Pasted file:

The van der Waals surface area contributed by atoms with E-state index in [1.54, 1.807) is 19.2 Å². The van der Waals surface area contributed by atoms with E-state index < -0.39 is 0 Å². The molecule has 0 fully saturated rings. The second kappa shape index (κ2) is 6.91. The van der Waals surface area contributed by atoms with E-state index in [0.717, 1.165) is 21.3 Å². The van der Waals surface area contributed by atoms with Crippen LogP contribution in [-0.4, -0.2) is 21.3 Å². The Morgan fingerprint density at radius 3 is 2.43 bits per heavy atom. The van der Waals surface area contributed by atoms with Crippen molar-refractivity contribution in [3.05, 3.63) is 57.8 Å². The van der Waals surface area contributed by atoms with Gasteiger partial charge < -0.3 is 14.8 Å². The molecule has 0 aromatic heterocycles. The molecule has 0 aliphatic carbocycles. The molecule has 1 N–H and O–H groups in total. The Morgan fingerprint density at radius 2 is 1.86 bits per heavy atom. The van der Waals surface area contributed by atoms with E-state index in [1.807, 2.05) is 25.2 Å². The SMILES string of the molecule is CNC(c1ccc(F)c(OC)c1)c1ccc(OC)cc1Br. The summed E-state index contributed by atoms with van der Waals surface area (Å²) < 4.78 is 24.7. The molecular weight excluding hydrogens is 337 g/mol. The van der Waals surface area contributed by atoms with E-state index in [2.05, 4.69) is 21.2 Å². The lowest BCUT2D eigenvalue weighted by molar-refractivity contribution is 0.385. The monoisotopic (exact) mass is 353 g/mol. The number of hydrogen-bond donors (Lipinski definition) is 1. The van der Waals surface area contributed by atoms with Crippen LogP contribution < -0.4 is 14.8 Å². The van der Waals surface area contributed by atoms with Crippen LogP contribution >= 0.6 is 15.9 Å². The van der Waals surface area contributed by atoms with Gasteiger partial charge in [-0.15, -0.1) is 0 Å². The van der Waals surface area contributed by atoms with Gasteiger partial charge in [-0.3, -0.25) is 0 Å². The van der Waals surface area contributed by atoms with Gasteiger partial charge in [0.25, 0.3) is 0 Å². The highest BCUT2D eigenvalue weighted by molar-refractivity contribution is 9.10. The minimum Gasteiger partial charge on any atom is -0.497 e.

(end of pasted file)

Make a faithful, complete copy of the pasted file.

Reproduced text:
The van der Waals surface area contributed by atoms with E-state index in [1.54, 1.807) is 19.2 Å². The van der Waals surface area contributed by atoms with E-state index < -0.39 is 0 Å². The molecule has 0 fully saturated rings. The second kappa shape index (κ2) is 6.91. The van der Waals surface area contributed by atoms with E-state index in [0.717, 1.165) is 21.3 Å². The van der Waals surface area contributed by atoms with Crippen LogP contribution in [-0.4, -0.2) is 21.3 Å². The Morgan fingerprint density at radius 3 is 2.43 bits per heavy atom. The van der Waals surface area contributed by atoms with Crippen molar-refractivity contribution in [3.05, 3.63) is 57.8 Å². The van der Waals surface area contributed by atoms with Gasteiger partial charge < -0.3 is 14.8 Å². The molecule has 0 aromatic heterocycles. The molecule has 0 aliphatic carbocycles. The molecule has 1 N–H and O–H groups in total. The Morgan fingerprint density at radius 2 is 1.86 bits per heavy atom. The van der Waals surface area contributed by atoms with E-state index in [1.807, 2.05) is 25.2 Å². The SMILES string of the molecule is CNC(c1ccc(F)c(OC)c1)c1ccc(OC)cc1Br. The summed E-state index contributed by atoms with van der Waals surface area (Å²) < 4.78 is 24.7. The molecular weight excluding hydrogens is 337 g/mol. The van der Waals surface area contributed by atoms with E-state index in [2.05, 4.69) is 21.2 Å². The lowest BCUT2D eigenvalue weighted by molar-refractivity contribution is 0.385. The monoisotopic (exact) mass is 353 g/mol. The number of hydrogen-bond donors (Lipinski definition) is 1. The van der Waals surface area contributed by atoms with Crippen LogP contribution < -0.4 is 14.8 Å². The van der Waals surface area contributed by atoms with Crippen LogP contribution >= 0.6 is 15.9 Å². The van der Waals surface area contributed by atoms with Gasteiger partial charge in [-0.15, -0.1) is 0 Å². The van der Waals surface area contributed by atoms with Gasteiger partial charge in [-0.3, -0.25) is 0 Å². The van der Waals surface area contributed by atoms with Gasteiger partial charge in [0.25, 0.3) is 0 Å². The highest BCUT2D eigenvalue weighted by molar-refractivity contribution is 9.10. The minimum Gasteiger partial charge on any atom is -0.497 e.